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Louis Herman "Red" Klotz was an American NBA point guard with the original Baltimore Bullets, who is best known for forming the teams that play against and tour with the Harlem Globetrotters: the Washington Generals and the New York Nationals.

Contents

Background

Klotz was born in Philadelphia on October 21, 1921[1], where he attended South Philadelphia High School. He led the school team to city basketball championships in 1939 and 1940, both times earning Philadelphia Player of the Year honors.[2] After attending Villanova University and serving in World War II, Klotz played one season for the Baltimore Bullets, getting into 11 games and scoring 15 points.[3] He also played in six playoff games, scoring six points. At 5' 7", he is the third shortest person to play in an NBA game.[4]

Generals

Klotz had played for the Philadelphia Sphas of the ABL. In an exhibition game, the Sphas defeated the Harlem Globetrotters, Klotz's first game against them. Klotz later bought the Sphas, and changed the name to the Washington Generals. In 1953 Abe Saperstein, owner of the Globetrotters, approached Klotz about having his team tour with the Globetrotters and play them on a regular basis. From 1953 until 1995, the Generals played exhibitions against the Globetrotters, winning only six games, the last in 1971, and losing more than 13,000.[4] Klotz played with the team as a point guard until the age of 62, and at 50 years old hit the game winning shot for the New Jersey Reds with 3 seconds left in their final win. "The crowd wanted to kill me", he said.[5] The Generals have changed their name from time to time, being known as the Boston Shamrocks, Baltimore Rockets, Atlantic City Seagulls, and the New Jersey Reds.[6] In 1995 Klotz "disbanded" the Generals and formed the New York Nationals to take their place, to erase their record and "change their luck".[5] The team remained the Nationals until 2007, when they reverted to the "Generals" name.[7] The Generals remain a separate organization from the Globetrotters.[8] Klotz claims the team still tries to win every game.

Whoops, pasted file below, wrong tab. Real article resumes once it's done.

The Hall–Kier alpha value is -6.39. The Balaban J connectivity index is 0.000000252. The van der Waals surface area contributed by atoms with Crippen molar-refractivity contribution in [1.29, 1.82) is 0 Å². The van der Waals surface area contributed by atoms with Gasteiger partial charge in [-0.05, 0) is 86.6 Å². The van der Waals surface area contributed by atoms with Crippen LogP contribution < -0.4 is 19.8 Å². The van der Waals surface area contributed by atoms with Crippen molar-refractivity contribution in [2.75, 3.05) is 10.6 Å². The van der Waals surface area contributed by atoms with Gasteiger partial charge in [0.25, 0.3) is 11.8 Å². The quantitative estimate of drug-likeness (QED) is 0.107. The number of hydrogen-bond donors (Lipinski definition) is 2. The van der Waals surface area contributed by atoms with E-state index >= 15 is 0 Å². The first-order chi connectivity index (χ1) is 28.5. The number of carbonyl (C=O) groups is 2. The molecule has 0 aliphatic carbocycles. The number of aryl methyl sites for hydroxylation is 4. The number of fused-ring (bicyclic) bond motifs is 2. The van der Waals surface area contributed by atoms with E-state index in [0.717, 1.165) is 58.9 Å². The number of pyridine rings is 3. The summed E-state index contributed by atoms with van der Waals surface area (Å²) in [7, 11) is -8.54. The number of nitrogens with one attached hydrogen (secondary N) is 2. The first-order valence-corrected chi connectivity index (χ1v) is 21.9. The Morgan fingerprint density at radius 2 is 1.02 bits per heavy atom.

Achievements

Klotz was inducted into the Philadelphia Jewish Sports Hall of Fame in 2001. He became the first non-Globetrotter to receive the Globetrotter's "Legend" award on March 10th, 2007[9] Red has stated he has lost over 13,000 games in his coaching career.[2]

References

External links

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